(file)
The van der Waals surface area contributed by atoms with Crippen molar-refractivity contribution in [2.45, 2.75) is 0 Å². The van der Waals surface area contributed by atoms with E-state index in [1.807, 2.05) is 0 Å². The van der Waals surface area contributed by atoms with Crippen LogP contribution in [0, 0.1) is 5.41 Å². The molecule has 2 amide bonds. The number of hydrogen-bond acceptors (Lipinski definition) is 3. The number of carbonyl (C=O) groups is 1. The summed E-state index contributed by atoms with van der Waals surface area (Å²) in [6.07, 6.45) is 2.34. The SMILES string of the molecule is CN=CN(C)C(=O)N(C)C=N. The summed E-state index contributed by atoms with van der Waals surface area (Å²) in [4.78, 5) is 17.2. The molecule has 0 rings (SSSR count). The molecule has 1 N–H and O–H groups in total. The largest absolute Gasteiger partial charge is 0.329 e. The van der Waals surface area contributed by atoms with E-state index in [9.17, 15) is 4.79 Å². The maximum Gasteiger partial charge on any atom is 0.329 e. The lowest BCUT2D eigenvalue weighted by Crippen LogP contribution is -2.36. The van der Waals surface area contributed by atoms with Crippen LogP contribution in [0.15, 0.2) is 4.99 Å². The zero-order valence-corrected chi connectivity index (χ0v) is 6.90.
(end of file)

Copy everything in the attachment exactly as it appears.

The van der Waals surface area contributed by atoms with Crippen molar-refractivity contribution in [2.45, 2.75) is 0 Å². The van der Waals surface area contributed by atoms with E-state index in [1.807, 2.05) is 0 Å². The van der Waals surface area contributed by atoms with Crippen LogP contribution in [0, 0.1) is 5.41 Å². The molecule has 2 amide bonds. The number of hydrogen-bond acceptors (Lipinski definition) is 3. The number of carbonyl (C=O) groups is 1. The summed E-state index contributed by atoms with van der Waals surface area (Å²) in [6.07, 6.45) is 2.34. The SMILES string of the molecule is CN=CN(C)C(=O)N(C)C=N. The summed E-state index contributed by atoms with van der Waals surface area (Å²) in [4.78, 5) is 17.2. The molecule has 0 rings (SSSR count). The molecule has 1 N–H and O–H groups in total. The largest absolute Gasteiger partial charge is 0.329 e. The van der Waals surface area contributed by atoms with E-state index in [9.17, 15) is 4.79 Å². The maximum Gasteiger partial charge on any atom is 0.329 e. The lowest BCUT2D eigenvalue weighted by Crippen LogP contribution is -2.36. The van der Waals surface area contributed by atoms with Crippen LogP contribution in [0.15, 0.2) is 4.99 Å². The zero-order valence-corrected chi connectivity index (χ0v) is 6.90.